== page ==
Four Candidate Views of What Should Be Free

trump and clinton speeched

Why These Speeches?

National convention acceptance speeches are not perfect windows into candidates’ minds. But they pull in larger audiences than most other political speeches, so they’re crafted with unusual care. They’re a combination of what the candidate wants to say, what key advisors and benefactors want to hear, and what they all — candidate, advisors, donors, party officials, and pollsters alike — think the American people want to hear.

Precisely because they are a careful blend of so many things, they are interesting summaries of a party’s politics in a presidential election year. So this year’s speeches are not just old, pre-Olympic news. They’re useful portraits of our time.

trump and clinton speeched

Two Are Old, Two Are New, Three Are Red, One Is Blue

I watched and read Donald Trump‘s speech from the Republican convention. I was immediately struck by something I’ll mention in a moment.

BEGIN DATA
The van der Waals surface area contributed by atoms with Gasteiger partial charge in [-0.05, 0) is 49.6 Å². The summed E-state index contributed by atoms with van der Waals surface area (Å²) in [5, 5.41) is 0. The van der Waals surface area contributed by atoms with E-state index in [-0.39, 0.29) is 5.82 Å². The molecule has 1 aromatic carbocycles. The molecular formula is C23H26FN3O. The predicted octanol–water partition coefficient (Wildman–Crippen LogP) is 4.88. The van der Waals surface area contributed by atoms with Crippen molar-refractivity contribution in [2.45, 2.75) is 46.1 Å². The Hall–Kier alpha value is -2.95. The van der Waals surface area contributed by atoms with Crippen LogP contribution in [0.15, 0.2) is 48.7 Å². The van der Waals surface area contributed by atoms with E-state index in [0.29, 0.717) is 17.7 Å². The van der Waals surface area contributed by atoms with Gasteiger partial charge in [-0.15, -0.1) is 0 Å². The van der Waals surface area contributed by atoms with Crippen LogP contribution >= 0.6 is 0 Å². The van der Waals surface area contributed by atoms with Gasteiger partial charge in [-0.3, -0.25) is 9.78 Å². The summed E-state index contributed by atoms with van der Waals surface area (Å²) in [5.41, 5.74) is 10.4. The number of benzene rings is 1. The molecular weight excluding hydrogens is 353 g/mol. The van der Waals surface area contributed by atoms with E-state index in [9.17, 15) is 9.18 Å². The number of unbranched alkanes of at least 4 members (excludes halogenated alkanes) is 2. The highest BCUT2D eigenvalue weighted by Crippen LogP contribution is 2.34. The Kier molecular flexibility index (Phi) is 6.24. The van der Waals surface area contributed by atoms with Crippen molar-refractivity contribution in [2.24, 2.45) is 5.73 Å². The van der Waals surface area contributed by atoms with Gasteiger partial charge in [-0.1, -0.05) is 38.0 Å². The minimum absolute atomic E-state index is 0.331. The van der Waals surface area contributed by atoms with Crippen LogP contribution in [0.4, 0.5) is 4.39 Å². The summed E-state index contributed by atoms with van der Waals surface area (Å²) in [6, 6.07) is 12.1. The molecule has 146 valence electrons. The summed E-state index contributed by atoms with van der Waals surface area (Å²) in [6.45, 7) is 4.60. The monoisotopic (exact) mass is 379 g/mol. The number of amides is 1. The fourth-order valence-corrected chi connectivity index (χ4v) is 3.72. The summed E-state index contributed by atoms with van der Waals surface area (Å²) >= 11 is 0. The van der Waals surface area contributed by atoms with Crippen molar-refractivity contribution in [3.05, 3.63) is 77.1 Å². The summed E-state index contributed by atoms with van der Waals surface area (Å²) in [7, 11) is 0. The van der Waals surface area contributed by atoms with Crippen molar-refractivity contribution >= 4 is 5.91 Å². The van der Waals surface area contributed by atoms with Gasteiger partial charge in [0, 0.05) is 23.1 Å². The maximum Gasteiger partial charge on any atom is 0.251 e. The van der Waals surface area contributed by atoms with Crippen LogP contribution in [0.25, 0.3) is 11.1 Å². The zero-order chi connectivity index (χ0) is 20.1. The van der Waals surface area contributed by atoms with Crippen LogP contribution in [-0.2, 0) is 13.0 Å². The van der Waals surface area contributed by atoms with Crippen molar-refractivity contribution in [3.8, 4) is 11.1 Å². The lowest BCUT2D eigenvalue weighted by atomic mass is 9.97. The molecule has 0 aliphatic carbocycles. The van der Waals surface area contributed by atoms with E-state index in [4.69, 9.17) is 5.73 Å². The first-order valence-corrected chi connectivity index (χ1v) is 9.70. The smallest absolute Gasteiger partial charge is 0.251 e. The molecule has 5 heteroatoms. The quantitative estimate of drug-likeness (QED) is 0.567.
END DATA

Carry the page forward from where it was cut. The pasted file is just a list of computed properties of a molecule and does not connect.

For perspective, I then read and listened to Ronald Reagan‘s acceptance speech from 1980 and Mitt Romney‘s from 2012. Those two combined were almost as long as Mr. Trump’s.

The next week, Hillary Clinton gave her acceptance speech at the Democratic convention. I watched part of it, listened to part of it, and read all of it.

(Hers was a good speech, by the way — competently delivered and internally consistent, more or less. It might have been enjoyable if I hadn’t been smacked silly by one smoothly delivered irony after another, such as when she said that we must get the money out of our politics — she who is so brazen and so skilled at extracting millions from her politics. I suppose that’s not what she meant me to think.)

What struck me above all in this year’s speeches is that Mr. Trump talked primarily about greatness and strength, but not freedom. This should be unthinkable in a Republican candidate’s speech.

In the end I made a list of what each candidate said should be free, and I noted where and how many times each used the words freedom and liberty.

In chronological order by delivery . . .

Ronald Reagan

Then-Governor Reagan used the word freedom nine times and the word liberty once. His first substantive mention of freedom was in his fifth sentence.